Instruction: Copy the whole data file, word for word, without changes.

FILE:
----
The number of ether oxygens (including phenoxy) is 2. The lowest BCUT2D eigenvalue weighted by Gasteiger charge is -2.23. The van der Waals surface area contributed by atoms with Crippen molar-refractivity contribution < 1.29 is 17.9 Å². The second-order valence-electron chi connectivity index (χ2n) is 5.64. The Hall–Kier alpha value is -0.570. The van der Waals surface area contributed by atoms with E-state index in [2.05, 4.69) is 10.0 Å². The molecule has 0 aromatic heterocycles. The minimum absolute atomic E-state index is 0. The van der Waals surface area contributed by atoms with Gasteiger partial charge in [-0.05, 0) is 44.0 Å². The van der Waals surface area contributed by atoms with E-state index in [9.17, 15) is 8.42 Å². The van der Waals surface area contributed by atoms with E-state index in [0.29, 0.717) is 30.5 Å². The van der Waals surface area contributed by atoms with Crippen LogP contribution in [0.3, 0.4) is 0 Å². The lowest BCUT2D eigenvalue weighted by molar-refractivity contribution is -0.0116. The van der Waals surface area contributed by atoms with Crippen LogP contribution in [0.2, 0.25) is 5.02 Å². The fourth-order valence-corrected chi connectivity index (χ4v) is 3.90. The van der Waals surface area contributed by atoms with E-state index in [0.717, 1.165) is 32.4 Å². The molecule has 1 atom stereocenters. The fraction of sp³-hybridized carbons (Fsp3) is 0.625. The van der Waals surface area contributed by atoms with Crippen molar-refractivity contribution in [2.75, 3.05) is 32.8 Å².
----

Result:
The number of ether oxygens (including phenoxy) is 2. The lowest BCUT2D eigenvalue weighted by Gasteiger charge is -2.23. The van der Waals surface area contributed by atoms with Crippen molar-refractivity contribution < 1.29 is 17.9 Å². The second-order valence-electron chi connectivity index (χ2n) is 5.64. The Hall–Kier alpha value is -0.570. The van der Waals surface area contributed by atoms with E-state index in [2.05, 4.69) is 10.0 Å². The molecule has 0 aromatic heterocycles. The minimum absolute atomic E-state index is 0. The van der Waals surface area contributed by atoms with Gasteiger partial charge in [-0.05, 0) is 44.0 Å². The van der Waals surface area contributed by atoms with E-state index in [9.17, 15) is 8.42 Å². The van der Waals surface area contributed by atoms with E-state index in [0.29, 0.717) is 30.5 Å². The van der Waals surface area contributed by atoms with Crippen LogP contribution in [0.3, 0.4) is 0 Å². The lowest BCUT2D eigenvalue weighted by molar-refractivity contribution is -0.0116. The van der Waals surface area contributed by atoms with Crippen LogP contribution in [0.2, 0.25) is 5.02 Å². The fourth-order valence-corrected chi connectivity index (χ4v) is 3.90. The van der Waals surface area contributed by atoms with E-state index in [0.717, 1.165) is 32.4 Å². The molecule has 1 atom stereocenters. The fraction of sp³-hybridized carbons (Fsp3) is 0.625. The van der Waals surface area contributed by atoms with Crippen molar-refractivity contribution in [2.75, 3.05) is 32.8 Å².